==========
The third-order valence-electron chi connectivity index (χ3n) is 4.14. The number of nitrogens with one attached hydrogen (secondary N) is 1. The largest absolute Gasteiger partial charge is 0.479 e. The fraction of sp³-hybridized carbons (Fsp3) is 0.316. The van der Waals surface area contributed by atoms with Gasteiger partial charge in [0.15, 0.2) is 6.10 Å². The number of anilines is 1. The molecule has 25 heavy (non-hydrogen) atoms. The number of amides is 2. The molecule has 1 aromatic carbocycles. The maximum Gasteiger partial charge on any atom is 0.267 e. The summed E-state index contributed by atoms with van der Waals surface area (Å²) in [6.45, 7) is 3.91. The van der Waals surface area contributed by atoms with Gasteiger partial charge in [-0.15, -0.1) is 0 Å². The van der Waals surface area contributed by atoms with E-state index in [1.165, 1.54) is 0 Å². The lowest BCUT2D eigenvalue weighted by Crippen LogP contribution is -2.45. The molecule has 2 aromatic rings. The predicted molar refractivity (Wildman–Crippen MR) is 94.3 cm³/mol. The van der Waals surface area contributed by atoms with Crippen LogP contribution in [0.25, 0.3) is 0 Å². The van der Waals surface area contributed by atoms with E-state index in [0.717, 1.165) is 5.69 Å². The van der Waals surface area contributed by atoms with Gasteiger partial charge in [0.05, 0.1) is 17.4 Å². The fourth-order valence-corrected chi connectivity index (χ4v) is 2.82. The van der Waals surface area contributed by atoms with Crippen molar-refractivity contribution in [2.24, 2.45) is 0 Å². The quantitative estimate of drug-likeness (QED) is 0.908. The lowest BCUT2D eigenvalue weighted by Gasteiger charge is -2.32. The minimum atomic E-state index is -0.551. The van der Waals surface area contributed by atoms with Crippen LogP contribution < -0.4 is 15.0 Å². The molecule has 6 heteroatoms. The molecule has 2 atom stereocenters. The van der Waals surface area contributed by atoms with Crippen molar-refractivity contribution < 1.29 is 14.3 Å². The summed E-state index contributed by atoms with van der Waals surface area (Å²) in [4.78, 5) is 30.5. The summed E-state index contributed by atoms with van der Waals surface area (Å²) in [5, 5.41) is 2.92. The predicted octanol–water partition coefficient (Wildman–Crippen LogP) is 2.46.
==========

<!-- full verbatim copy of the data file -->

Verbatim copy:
The third-order valence-electron chi connectivity index (χ3n) is 4.14. The number of nitrogens with one attached hydrogen (secondary N) is 1. The largest absolute Gasteiger partial charge is 0.479 e. The fraction of sp³-hybridized carbons (Fsp3) is 0.316. The van der Waals surface area contributed by atoms with Gasteiger partial charge in [0.15, 0.2) is 6.10 Å². The number of anilines is 1. The molecule has 25 heavy (non-hydrogen) atoms. The number of amides is 2. The molecule has 1 aromatic carbocycles. The maximum Gasteiger partial charge on any atom is 0.267 e. The summed E-state index contributed by atoms with van der Waals surface area (Å²) in [6.45, 7) is 3.91. The van der Waals surface area contributed by atoms with Gasteiger partial charge in [-0.15, -0.1) is 0 Å². The van der Waals surface area contributed by atoms with E-state index in [1.165, 1.54) is 0 Å². The lowest BCUT2D eigenvalue weighted by Crippen LogP contribution is -2.45. The molecule has 2 aromatic rings. The predicted molar refractivity (Wildman–Crippen MR) is 94.3 cm³/mol. The van der Waals surface area contributed by atoms with Crippen LogP contribution in [0.25, 0.3) is 0 Å². The van der Waals surface area contributed by atoms with E-state index in [0.717, 1.165) is 5.69 Å². The van der Waals surface area contributed by atoms with Gasteiger partial charge in [0.05, 0.1) is 17.4 Å². The fourth-order valence-corrected chi connectivity index (χ4v) is 2.82. The van der Waals surface area contributed by atoms with Crippen molar-refractivity contribution in [2.24, 2.45) is 0 Å². The quantitative estimate of drug-likeness (QED) is 0.908. The lowest BCUT2D eigenvalue weighted by Gasteiger charge is -2.32. The minimum atomic E-state index is -0.551. The van der Waals surface area contributed by atoms with Crippen LogP contribution < -0.4 is 15.0 Å². The molecule has 6 heteroatoms. The molecule has 2 atom stereocenters. The van der Waals surface area contributed by atoms with Crippen molar-refractivity contribution < 1.29 is 14.3 Å². The summed E-state index contributed by atoms with van der Waals surface area (Å²) in [4.78, 5) is 30.5. The summed E-state index contributed by atoms with van der Waals surface area (Å²) in [5, 5.41) is 2.92. The predicted octanol–water partition coefficient (Wildman–Crippen LogP) is 2.46.